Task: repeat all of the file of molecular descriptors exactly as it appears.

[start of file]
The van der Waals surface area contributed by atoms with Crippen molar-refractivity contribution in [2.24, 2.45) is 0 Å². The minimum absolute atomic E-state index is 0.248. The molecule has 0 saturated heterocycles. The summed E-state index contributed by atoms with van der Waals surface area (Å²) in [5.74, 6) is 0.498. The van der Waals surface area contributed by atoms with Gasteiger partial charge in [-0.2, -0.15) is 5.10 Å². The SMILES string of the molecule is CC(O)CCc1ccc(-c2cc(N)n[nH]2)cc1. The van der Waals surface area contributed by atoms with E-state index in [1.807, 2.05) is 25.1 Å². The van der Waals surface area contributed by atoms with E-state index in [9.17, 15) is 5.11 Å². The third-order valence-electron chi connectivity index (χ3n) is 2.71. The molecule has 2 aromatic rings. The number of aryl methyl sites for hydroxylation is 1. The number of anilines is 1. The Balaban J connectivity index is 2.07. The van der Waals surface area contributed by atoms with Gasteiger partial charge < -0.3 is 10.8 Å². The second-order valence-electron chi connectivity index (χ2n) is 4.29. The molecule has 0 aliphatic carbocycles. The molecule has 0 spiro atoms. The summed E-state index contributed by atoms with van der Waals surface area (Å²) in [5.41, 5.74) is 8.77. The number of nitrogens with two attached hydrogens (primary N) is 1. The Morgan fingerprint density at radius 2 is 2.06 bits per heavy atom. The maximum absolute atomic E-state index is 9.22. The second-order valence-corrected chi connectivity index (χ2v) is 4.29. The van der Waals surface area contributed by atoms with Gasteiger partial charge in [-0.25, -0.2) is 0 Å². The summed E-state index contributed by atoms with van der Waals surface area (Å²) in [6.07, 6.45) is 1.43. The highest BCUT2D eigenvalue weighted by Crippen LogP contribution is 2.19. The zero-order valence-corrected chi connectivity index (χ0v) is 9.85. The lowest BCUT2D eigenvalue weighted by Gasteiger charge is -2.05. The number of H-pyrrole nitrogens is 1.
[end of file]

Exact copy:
The van der Waals surface area contributed by atoms with Crippen molar-refractivity contribution in [2.24, 2.45) is 0 Å². The minimum absolute atomic E-state index is 0.248. The molecule has 0 saturated heterocycles. The summed E-state index contributed by atoms with van der Waals surface area (Å²) in [5.74, 6) is 0.498. The van der Waals surface area contributed by atoms with Gasteiger partial charge in [-0.2, -0.15) is 5.10 Å². The SMILES string of the molecule is CC(O)CCc1ccc(-c2cc(N)n[nH]2)cc1. The van der Waals surface area contributed by atoms with E-state index in [1.807, 2.05) is 25.1 Å². The van der Waals surface area contributed by atoms with E-state index in [9.17, 15) is 5.11 Å². The third-order valence-electron chi connectivity index (χ3n) is 2.71. The molecule has 2 aromatic rings. The number of aryl methyl sites for hydroxylation is 1. The number of anilines is 1. The Balaban J connectivity index is 2.07. The van der Waals surface area contributed by atoms with Gasteiger partial charge < -0.3 is 10.8 Å². The second-order valence-electron chi connectivity index (χ2n) is 4.29. The molecule has 0 aliphatic carbocycles. The molecule has 0 spiro atoms. The summed E-state index contributed by atoms with van der Waals surface area (Å²) in [5.41, 5.74) is 8.77. The number of nitrogens with two attached hydrogens (primary N) is 1. The Morgan fingerprint density at radius 2 is 2.06 bits per heavy atom. The maximum absolute atomic E-state index is 9.22. The second-order valence-corrected chi connectivity index (χ2v) is 4.29. The van der Waals surface area contributed by atoms with Gasteiger partial charge in [-0.25, -0.2) is 0 Å². The summed E-state index contributed by atoms with van der Waals surface area (Å²) in [6.07, 6.45) is 1.43. The highest BCUT2D eigenvalue weighted by Crippen LogP contribution is 2.19. The zero-order valence-corrected chi connectivity index (χ0v) is 9.85. The lowest BCUT2D eigenvalue weighted by Gasteiger charge is -2.05. The number of H-pyrrole nitrogens is 1.